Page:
this Presentation will explore the contemporary shifts in representations of the Arab world from the war on terror to the current Arab revolutions while taking into consideration how the “orientalist/ exception” discourse is redrawn and challenged. In addition to that, it will show how Aljazeera TV and social networks galvanized the Arab revolutions and the impact of the “Arab Spring” on American Foreign Policy. In fact, The peaceful uprisings that took place in Tunisia and Egypt gave birth to a new Arab spring characterized by a tide of change toward democracy. Young Arabs rushed to the streets protesting against the most ruthless and autocratic regimes, demanding common values and using the same language and slogan: “The people want to topple the regime”. They were yearning for free speech, respect of human rights and a solution to high unemployment, poverty and corruption. The resilience and determination of Tunisians, Egyptians and other Arab nations to assert a peaceful claim to power and demand democracy challenged the Western notion of the “Arab exception” to the desire for democracy and thus more broadly the dominant “Orientalist” stereotype of the East as irrational, unchanging, emotional and autocratic.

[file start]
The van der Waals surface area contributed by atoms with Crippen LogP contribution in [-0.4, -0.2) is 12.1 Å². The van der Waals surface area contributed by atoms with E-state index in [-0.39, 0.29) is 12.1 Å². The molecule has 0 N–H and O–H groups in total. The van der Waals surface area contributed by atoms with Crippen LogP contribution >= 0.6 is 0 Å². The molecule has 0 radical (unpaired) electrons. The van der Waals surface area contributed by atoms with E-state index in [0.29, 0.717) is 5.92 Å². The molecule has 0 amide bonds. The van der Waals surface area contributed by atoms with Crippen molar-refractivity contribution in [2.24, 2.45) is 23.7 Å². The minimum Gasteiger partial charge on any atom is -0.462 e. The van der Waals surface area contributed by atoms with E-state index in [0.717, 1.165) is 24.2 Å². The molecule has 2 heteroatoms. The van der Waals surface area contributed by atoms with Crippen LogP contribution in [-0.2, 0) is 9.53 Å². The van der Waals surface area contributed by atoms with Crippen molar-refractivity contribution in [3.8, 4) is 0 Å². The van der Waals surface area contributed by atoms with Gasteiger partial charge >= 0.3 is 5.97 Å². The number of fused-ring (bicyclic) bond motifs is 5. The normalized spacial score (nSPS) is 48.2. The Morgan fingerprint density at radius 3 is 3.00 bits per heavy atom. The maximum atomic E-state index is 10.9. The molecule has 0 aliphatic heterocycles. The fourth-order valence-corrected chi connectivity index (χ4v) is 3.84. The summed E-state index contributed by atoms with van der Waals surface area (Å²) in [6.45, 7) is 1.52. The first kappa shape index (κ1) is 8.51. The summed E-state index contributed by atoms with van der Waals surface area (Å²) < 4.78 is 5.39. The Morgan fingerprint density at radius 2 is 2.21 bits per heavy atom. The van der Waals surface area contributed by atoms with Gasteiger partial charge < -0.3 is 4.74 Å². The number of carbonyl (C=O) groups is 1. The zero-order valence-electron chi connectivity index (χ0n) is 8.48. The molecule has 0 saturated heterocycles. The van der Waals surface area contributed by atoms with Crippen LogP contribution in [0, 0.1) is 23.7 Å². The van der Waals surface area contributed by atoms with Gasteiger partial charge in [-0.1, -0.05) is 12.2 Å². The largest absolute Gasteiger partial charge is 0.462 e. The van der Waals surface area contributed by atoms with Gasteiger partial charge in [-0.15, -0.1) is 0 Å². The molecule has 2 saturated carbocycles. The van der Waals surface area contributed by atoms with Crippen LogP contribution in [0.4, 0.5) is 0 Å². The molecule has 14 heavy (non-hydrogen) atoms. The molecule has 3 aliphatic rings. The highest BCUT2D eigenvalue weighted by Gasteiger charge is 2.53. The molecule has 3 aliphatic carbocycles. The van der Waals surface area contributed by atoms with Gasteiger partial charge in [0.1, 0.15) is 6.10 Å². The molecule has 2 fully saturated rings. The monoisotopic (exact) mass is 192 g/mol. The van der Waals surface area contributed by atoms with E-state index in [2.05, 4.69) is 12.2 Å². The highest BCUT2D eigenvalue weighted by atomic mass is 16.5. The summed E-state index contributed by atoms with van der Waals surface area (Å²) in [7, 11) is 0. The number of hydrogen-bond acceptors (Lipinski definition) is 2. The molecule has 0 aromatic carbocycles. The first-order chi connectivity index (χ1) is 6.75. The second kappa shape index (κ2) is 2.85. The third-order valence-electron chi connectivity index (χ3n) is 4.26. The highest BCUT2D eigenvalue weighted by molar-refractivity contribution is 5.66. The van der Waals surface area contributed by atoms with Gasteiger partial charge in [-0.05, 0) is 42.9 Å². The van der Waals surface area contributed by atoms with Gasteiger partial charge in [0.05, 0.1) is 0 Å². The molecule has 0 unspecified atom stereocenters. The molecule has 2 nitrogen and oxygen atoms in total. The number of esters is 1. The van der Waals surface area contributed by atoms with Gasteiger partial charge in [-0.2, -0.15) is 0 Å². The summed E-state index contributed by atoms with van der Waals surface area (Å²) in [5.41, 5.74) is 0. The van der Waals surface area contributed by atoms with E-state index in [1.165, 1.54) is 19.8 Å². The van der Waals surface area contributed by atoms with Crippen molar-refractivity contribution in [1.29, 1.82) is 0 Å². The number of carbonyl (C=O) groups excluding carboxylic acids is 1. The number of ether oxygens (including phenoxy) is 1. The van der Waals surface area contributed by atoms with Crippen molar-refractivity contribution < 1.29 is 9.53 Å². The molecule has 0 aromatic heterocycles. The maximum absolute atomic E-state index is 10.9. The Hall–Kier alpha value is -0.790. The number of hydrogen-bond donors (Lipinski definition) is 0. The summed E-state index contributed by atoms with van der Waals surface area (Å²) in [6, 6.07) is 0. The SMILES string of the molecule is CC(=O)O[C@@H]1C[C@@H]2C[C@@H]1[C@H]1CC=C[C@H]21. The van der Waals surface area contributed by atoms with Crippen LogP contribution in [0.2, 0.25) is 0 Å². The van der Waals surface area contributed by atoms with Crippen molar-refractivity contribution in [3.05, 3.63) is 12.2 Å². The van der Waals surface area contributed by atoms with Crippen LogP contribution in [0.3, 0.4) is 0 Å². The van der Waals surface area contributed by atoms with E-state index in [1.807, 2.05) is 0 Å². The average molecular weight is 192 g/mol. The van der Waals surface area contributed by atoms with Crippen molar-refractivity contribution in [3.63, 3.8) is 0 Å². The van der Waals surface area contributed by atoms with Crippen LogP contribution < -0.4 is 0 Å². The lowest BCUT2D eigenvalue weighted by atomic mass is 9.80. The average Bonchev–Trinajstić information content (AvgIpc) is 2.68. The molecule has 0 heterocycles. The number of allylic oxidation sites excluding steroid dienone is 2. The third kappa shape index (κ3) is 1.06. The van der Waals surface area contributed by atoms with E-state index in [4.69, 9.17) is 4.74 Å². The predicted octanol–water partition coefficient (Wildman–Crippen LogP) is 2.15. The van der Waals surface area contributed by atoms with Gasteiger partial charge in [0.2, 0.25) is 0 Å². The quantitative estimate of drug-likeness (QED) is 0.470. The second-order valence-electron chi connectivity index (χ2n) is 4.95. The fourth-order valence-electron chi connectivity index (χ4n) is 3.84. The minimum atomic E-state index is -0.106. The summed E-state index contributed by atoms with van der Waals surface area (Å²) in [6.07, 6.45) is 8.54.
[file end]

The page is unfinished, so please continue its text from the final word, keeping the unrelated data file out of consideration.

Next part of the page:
|Presenters:||Houssem ben lazreg (Nazareth College) -- email@example.com
Sharon Murphy (Nazareth College) --
|Topic:||Political Science - Panel|
|Time:||10:50 am (Session II)|